How did it take me so long to play this game?!
When I first heard of The Walking Dead from Telltale Games, I was admittedly skeptical. I had heard good things, but I’d also seen Telltale’s previous work – namely Back to the Future – and it wasn’t exactly a masterpiece. So when I got down to playing TWD, I wasn’t expecting too much.
Was I ever wrong: This game is amazing!
It’s been a long time since I’ve played a game that has kept me on the edge of my seat like Walking Dead does. Its combination of lightning quick moral decisions and plot twists rivals that of the comics and TV show. The characters are believable and likeable, and the decisions you make actually mean something. (ps. I still hate you Mass Effect)
Throughout this 5-episode adventure, you play as Lee Everett, an ex-con with a shady history of violence. Lee gets into a car crash after hitting one of the multitude of undead that has taken over the world, and stumbles upon Clementine, a young girl who’s parents went missing in the disaster. You’re eventually tasked with keeping Clem safe and trying to find your way through this crazy, horrifying new world.
Clementine is basically the reason to play this game. You’re immediately drawn to her and her innocence, and you feel the need to protect her at all costs. I don’t recall being so emotionally involved with a character so quickly in any other game in a long time.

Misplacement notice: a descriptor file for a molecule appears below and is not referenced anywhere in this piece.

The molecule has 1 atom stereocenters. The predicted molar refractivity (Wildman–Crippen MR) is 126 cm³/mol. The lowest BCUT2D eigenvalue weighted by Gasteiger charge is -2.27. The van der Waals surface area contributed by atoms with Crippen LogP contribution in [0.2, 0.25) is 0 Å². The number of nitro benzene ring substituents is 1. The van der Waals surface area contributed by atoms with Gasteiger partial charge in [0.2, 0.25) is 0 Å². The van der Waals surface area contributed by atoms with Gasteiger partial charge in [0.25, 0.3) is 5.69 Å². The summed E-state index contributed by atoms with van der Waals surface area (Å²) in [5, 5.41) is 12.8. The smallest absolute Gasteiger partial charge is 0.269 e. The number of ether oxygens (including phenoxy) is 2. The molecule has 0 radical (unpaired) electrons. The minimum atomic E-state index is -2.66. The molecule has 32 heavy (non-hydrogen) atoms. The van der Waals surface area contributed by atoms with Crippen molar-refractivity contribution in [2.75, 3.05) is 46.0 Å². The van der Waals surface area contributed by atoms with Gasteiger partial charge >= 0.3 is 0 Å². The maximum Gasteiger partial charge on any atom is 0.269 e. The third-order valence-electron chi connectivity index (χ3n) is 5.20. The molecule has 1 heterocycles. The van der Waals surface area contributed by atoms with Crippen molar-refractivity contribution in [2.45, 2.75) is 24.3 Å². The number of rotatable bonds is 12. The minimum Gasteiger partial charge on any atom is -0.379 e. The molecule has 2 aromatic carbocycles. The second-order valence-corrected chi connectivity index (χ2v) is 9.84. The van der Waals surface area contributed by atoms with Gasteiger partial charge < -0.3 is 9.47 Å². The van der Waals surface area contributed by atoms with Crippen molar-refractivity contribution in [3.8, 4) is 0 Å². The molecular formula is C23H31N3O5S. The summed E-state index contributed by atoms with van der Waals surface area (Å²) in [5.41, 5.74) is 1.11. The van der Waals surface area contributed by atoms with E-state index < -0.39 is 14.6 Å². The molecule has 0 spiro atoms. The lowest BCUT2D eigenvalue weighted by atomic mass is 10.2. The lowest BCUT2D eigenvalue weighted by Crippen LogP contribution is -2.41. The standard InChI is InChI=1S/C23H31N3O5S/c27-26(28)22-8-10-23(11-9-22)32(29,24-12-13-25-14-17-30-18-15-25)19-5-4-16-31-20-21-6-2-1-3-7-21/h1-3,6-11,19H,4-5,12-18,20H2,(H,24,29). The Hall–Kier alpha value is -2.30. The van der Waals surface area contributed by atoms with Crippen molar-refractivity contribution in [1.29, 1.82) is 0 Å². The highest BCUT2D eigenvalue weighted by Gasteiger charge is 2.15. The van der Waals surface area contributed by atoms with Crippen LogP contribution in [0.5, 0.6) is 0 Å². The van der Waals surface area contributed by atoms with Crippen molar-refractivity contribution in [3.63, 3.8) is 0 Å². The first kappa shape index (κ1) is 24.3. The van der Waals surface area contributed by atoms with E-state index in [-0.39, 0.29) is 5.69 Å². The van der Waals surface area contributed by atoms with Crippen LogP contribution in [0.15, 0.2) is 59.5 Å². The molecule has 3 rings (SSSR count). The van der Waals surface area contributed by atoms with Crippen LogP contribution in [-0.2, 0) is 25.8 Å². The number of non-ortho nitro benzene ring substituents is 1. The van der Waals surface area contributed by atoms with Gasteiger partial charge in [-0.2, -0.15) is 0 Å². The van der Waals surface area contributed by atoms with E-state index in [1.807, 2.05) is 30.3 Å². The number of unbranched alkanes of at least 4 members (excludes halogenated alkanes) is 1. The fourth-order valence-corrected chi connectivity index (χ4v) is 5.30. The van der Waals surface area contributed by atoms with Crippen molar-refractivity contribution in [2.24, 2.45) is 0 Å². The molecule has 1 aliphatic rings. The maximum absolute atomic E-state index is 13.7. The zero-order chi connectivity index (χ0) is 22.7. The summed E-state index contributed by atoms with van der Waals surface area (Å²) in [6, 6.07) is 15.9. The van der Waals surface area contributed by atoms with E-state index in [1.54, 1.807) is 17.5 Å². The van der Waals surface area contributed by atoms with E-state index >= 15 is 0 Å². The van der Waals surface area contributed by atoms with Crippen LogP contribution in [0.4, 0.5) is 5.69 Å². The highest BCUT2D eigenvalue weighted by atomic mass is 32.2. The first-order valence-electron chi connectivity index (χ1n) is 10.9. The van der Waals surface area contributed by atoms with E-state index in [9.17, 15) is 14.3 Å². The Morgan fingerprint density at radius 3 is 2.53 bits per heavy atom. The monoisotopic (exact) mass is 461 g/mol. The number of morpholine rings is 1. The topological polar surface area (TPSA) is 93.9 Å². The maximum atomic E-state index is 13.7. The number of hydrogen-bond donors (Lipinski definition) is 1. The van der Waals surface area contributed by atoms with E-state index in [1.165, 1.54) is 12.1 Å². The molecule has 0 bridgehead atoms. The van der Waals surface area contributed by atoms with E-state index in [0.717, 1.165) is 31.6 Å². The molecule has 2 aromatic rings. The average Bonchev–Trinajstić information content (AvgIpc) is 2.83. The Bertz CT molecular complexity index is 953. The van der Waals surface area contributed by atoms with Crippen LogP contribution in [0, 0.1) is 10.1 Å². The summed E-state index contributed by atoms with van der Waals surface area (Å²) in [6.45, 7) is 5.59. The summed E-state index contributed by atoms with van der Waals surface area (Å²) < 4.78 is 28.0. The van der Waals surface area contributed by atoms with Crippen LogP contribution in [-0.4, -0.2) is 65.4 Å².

This game shines in a number of areas, but mostly in its ability to convey emotions in facial expressions and voice acting, and it has some of the best of both in my opinion. You genuinely feel for these characters, and share in their happiness (whenever there is any) as well as writhe in their despair along with them. When you lose a friend in this game it is continuously felt throughout. All of your decisions matter, with a little warning appearing at the top of the screen when something you’ve said or done has repercussions. Say something to a character about yourself that isn’t true? “Clementine will remember you lied to her”. Back one friend over another in an argument? “Glenn will remember that you had his back”.
One thing that I had an issue with, and there are SPOILERS here if you haven’t played episode 1, it that when my brother, who is playing the game as well, saved Hershel’s son – someone I had chosen not to save – the outcome was the same. The person died anyway, the reaction from the group didn’t change and eventual ban from the farm was still issued. It made me wonder how much freedom of choice we really did have, or of the freedom was simply moral and not physical. Telltale has stated that the choices we’re making really will matter, and that in the upcoming Episode 5, the friends and groups we have as well as the locations we visit will be completely different than that of other players who have made other decisions. Here’s hoping! (Again, I’m Mass Effect jaded.)
The graphics mimic that of the graphic novels, and the change from hi-def visuals is welcome. TWD is a great looking game, and the comic style visuals lend themselves nicely to this gory and violent world.
All in all, this game is superb. The voice acting, the characters, the ominous setting and nearly immediate life and death choices all make this game a worthy addition to the Walking Dead franchise, and a fantastic way to immerse yourself into the world of the undead.